Parks ordered the Norths to “Go and gather your things.” The Norths, confused and in tears, complied.

After the Norths were taken from their home, Parks walked through the house with Cindy Breck, the owner of Caring Transitions, a company that relocates seniors and sells their belongings at estate sales. Parks described their routine at a deposition: “We open drawers. We look in closets. We pull out boxes, anything that would store—that would keep paperwork, would keep valuables.” The following month, Even Tide Life Transitions, a company that Parks often hired, sold most of the Norths’ belongings.

The Norths also had roughly $50,000 in savings at the Bank of America, which Parks transferred to an account in her name.

Professional Guardians

In 2013, April Parks had been a “guardian” for 12 years, in charge of some 400 wards of the court who, due to age or disability, had been deemed incompetent, a legal term that describes those who are unable to make reasoned choices about their lives or their property. As their guardian, Parks has the authority to manage their assets, choose where they live, whom they associate with, and what medical treatment they receive. These wards of the court lost nearly all their civil rights.

In the United States, 1½ million adults are under the care of guardians, either family members or professionals, who control some $273 billion in assets, according to an auditor for the guardianship fraud program in Palm Beach County. Little is known about the outcome of these arrangements, because states do not keep complete figures on guardianship cases—statutes vary widely—and, in most jurisdictions, the court records are sealed. A 2010 Government Accountability report said, “We could not locate a single Web site, federal agency, state or local entity, or any other organization that compiles comprehensive information on this issue.” A study published this year by the American Bar Association found that “an unknown number of adults languish under guardianship” when they no longer need it, or never did, and that “guardianship is generally “permanent, leaving no way out—‘until death do us part.’ ”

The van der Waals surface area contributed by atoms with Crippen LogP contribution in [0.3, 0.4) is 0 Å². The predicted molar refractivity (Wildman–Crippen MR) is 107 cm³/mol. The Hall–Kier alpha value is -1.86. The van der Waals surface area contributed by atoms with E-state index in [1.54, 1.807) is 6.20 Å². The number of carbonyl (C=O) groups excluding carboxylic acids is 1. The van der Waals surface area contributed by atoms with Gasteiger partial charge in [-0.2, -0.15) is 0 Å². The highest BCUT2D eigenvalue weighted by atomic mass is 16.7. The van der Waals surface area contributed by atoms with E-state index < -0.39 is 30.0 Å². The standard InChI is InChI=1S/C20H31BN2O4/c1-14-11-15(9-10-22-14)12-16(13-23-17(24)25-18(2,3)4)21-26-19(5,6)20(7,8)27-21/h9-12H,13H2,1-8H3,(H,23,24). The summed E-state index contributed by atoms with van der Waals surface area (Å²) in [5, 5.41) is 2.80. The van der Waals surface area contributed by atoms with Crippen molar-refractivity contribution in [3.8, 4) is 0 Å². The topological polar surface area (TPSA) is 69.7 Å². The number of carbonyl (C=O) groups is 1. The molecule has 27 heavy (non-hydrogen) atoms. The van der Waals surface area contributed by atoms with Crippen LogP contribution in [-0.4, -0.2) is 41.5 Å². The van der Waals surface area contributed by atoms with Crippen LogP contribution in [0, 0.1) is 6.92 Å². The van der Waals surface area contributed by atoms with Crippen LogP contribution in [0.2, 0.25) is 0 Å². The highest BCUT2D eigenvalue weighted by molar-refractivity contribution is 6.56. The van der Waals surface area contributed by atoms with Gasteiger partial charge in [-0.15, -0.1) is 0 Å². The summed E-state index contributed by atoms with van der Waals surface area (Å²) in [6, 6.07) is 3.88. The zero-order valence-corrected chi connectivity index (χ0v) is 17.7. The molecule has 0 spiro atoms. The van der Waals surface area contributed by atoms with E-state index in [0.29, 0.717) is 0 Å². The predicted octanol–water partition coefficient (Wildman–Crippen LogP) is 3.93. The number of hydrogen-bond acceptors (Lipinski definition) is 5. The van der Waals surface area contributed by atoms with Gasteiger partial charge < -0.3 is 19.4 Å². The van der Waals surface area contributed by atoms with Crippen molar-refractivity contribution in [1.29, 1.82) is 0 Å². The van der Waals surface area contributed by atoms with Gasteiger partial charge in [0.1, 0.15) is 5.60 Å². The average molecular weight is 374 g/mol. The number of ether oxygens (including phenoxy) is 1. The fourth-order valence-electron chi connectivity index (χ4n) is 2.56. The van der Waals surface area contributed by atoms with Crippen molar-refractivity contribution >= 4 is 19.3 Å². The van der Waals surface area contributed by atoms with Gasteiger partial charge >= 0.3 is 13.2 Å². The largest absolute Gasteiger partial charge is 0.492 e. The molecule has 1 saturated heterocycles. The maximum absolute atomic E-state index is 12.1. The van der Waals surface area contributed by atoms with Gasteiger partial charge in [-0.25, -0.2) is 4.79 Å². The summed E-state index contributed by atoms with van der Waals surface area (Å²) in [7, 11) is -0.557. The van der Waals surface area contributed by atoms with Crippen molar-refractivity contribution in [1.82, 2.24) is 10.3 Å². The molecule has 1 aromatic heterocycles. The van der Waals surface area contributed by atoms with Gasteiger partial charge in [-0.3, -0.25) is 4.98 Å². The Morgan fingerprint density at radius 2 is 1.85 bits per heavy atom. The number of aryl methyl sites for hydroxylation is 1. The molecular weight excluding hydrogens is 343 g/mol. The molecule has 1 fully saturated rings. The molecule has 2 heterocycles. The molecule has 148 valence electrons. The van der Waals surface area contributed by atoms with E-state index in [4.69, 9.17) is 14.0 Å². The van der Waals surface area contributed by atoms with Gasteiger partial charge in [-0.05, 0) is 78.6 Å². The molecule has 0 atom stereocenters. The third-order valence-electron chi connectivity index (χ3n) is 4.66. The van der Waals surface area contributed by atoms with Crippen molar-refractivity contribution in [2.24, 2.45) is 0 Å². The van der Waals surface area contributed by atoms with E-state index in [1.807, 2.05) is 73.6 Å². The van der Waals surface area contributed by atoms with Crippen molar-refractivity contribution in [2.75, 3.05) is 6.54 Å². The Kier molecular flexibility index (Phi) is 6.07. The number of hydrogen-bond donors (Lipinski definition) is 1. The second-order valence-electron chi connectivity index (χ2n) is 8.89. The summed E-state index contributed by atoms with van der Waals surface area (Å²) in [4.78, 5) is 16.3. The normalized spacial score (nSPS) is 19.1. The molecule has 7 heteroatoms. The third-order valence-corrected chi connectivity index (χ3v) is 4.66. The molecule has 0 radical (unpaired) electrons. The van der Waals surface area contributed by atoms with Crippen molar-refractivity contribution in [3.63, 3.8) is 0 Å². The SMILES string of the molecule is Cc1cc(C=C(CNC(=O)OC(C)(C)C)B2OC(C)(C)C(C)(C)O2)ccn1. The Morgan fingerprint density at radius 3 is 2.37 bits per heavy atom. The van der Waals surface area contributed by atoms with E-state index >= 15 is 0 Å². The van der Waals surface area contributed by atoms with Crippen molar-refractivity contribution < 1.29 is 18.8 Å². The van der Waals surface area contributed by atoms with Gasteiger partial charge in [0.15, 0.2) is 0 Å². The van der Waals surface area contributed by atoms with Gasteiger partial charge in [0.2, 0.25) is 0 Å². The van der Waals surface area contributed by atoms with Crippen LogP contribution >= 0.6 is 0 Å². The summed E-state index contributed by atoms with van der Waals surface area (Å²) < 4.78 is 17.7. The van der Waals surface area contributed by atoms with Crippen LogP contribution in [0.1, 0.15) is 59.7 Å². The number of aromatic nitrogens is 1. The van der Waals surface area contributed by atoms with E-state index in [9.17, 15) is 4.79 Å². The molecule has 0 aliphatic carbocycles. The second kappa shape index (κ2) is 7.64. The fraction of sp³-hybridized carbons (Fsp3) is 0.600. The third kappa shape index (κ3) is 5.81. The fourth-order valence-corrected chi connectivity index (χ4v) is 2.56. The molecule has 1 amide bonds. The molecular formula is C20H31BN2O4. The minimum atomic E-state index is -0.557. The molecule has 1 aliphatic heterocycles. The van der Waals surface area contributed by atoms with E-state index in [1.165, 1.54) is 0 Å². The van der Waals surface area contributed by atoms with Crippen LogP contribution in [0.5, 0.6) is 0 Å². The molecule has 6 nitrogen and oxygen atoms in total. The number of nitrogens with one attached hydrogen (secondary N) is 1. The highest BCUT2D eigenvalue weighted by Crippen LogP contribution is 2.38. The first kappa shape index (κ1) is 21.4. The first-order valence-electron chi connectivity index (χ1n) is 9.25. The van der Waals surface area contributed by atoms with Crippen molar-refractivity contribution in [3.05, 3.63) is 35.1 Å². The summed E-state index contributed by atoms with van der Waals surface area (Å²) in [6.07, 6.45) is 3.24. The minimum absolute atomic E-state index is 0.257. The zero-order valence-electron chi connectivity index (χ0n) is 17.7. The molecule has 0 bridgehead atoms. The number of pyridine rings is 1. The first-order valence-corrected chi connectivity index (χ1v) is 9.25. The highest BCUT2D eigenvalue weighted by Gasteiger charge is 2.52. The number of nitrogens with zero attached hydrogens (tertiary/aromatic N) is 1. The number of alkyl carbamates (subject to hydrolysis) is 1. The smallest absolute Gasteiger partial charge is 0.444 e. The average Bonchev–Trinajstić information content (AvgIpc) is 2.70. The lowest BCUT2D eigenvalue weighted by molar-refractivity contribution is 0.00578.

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In the Las Vegas Valley, the Norths were among 9,000 adult wards. Las Vegas has promoted itself as a retirement paradise. Attracted by the state’s low taxes and a dry, sunny climate, elderly people leave their families behind to resettle in newly constructed senior communities. As many as 30% of the people who move to Las Vegas are senior citizens. In just the past decade, the number of Nevadans 85 and older increased by nearly 80%.